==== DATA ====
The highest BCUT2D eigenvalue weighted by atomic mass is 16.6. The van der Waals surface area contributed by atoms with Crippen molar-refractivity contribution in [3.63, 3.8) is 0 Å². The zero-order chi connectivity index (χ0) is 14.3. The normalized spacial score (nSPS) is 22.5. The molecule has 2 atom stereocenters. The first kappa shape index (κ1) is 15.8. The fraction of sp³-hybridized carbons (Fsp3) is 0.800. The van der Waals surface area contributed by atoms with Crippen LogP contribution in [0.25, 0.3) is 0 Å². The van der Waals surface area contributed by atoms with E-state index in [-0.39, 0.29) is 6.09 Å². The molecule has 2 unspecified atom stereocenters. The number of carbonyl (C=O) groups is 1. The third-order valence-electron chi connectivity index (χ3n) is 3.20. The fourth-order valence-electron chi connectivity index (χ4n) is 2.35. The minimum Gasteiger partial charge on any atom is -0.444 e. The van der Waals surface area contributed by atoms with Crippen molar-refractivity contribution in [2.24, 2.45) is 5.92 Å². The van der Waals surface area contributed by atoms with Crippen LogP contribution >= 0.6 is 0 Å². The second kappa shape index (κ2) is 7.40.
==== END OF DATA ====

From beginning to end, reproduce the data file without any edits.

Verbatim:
The highest BCUT2D eigenvalue weighted by atomic mass is 16.6. The van der Waals surface area contributed by atoms with Crippen molar-refractivity contribution in [3.63, 3.8) is 0 Å². The zero-order chi connectivity index (χ0) is 14.3. The normalized spacial score (nSPS) is 22.5. The molecule has 2 atom stereocenters. The first kappa shape index (κ1) is 15.8. The fraction of sp³-hybridized carbons (Fsp3) is 0.800. The van der Waals surface area contributed by atoms with Crippen LogP contribution in [0.25, 0.3) is 0 Å². The van der Waals surface area contributed by atoms with E-state index in [-0.39, 0.29) is 6.09 Å². The molecule has 2 unspecified atom stereocenters. The number of carbonyl (C=O) groups is 1. The third-order valence-electron chi connectivity index (χ3n) is 3.20. The fourth-order valence-electron chi connectivity index (χ4n) is 2.35. The minimum Gasteiger partial charge on any atom is -0.444 e. The van der Waals surface area contributed by atoms with Crippen molar-refractivity contribution in [2.24, 2.45) is 5.92 Å². The van der Waals surface area contributed by atoms with Crippen LogP contribution >= 0.6 is 0 Å². The second kappa shape index (κ2) is 7.40.